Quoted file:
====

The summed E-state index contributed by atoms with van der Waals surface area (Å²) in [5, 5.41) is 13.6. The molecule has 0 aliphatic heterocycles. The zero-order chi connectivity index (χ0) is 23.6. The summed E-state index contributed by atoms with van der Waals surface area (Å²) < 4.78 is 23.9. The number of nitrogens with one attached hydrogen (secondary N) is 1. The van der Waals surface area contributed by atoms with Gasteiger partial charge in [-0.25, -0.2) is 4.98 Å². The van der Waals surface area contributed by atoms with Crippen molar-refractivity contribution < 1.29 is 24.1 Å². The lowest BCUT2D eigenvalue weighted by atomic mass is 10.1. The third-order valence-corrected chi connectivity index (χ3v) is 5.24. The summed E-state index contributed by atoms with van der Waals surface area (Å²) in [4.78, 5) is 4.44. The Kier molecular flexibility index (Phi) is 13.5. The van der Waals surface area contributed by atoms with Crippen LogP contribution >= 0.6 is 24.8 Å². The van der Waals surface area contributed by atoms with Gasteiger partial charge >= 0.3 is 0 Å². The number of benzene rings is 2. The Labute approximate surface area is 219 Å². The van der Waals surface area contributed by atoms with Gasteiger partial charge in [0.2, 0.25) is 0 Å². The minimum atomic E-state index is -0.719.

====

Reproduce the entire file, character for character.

The summed E-state index contributed by atoms with van der Waals surface area (Å²) in [5, 5.41) is 13.6. The molecule has 0 aliphatic heterocycles. The zero-order chi connectivity index (χ0) is 23.6. The summed E-state index contributed by atoms with van der Waals surface area (Å²) < 4.78 is 23.9. The number of nitrogens with one attached hydrogen (secondary N) is 1. The van der Waals surface area contributed by atoms with Gasteiger partial charge in [-0.25, -0.2) is 4.98 Å². The van der Waals surface area contributed by atoms with Crippen molar-refractivity contribution < 1.29 is 24.1 Å². The lowest BCUT2D eigenvalue weighted by atomic mass is 10.1. The third-order valence-corrected chi connectivity index (χ3v) is 5.24. The summed E-state index contributed by atoms with van der Waals surface area (Å²) in [4.78, 5) is 4.44. The Kier molecular flexibility index (Phi) is 13.5. The van der Waals surface area contributed by atoms with Crippen LogP contribution >= 0.6 is 24.8 Å². The van der Waals surface area contributed by atoms with Gasteiger partial charge >= 0.3 is 0 Å². The number of benzene rings is 2. The Labute approximate surface area is 219 Å². The van der Waals surface area contributed by atoms with Gasteiger partial charge in [0.2, 0.25) is 0 Å². The minimum atomic E-state index is -0.719.